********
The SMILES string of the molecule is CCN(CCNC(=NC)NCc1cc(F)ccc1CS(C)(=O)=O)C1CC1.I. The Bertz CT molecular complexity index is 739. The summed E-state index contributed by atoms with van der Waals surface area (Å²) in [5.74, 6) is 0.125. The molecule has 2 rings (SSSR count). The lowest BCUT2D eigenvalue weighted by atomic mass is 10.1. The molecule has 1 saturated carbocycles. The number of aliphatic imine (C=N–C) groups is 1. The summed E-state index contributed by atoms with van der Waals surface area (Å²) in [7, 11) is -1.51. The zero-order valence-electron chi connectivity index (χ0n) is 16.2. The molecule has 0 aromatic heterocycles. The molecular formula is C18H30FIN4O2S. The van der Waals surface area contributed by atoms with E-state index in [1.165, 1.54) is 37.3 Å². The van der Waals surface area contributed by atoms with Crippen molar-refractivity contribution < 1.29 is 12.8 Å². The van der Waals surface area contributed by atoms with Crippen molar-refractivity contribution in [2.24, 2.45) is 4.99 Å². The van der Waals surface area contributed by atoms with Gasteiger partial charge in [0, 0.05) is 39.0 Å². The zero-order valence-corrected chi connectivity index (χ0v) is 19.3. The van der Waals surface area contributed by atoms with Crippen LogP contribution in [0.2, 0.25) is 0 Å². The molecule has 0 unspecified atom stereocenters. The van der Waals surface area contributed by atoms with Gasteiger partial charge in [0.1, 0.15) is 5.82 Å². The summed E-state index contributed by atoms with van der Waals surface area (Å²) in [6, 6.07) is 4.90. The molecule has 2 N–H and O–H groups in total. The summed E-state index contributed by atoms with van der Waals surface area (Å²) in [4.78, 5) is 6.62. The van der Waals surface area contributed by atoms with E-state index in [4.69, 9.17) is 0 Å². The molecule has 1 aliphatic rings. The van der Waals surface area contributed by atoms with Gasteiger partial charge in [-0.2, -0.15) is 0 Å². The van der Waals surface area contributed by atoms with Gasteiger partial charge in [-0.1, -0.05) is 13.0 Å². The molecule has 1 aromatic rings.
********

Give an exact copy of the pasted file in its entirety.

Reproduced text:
The SMILES string of the molecule is CCN(CCNC(=NC)NCc1cc(F)ccc1CS(C)(=O)=O)C1CC1.I. The Bertz CT molecular complexity index is 739. The summed E-state index contributed by atoms with van der Waals surface area (Å²) in [5.74, 6) is 0.125. The molecule has 2 rings (SSSR count). The lowest BCUT2D eigenvalue weighted by atomic mass is 10.1. The molecule has 1 saturated carbocycles. The number of aliphatic imine (C=N–C) groups is 1. The summed E-state index contributed by atoms with van der Waals surface area (Å²) in [7, 11) is -1.51. The zero-order valence-electron chi connectivity index (χ0n) is 16.2. The molecule has 0 aromatic heterocycles. The molecular formula is C18H30FIN4O2S. The van der Waals surface area contributed by atoms with E-state index in [1.165, 1.54) is 37.3 Å². The van der Waals surface area contributed by atoms with Crippen molar-refractivity contribution < 1.29 is 12.8 Å². The van der Waals surface area contributed by atoms with Crippen molar-refractivity contribution in [2.24, 2.45) is 4.99 Å². The van der Waals surface area contributed by atoms with Gasteiger partial charge in [0, 0.05) is 39.0 Å². The zero-order valence-corrected chi connectivity index (χ0v) is 19.3. The van der Waals surface area contributed by atoms with Crippen LogP contribution in [0.2, 0.25) is 0 Å². The molecule has 0 unspecified atom stereocenters. The van der Waals surface area contributed by atoms with Gasteiger partial charge in [0.1, 0.15) is 5.82 Å². The summed E-state index contributed by atoms with van der Waals surface area (Å²) in [6, 6.07) is 4.90. The molecule has 2 N–H and O–H groups in total. The summed E-state index contributed by atoms with van der Waals surface area (Å²) in [4.78, 5) is 6.62. The van der Waals surface area contributed by atoms with E-state index in [4.69, 9.17) is 0 Å². The molecule has 1 aliphatic rings. The van der Waals surface area contributed by atoms with Gasteiger partial charge in [-0.2, -0.15) is 0 Å². The van der Waals surface area contributed by atoms with Gasteiger partial charge in [-0.1, -0.05) is 13.0 Å². The molecule has 1 aromatic rings.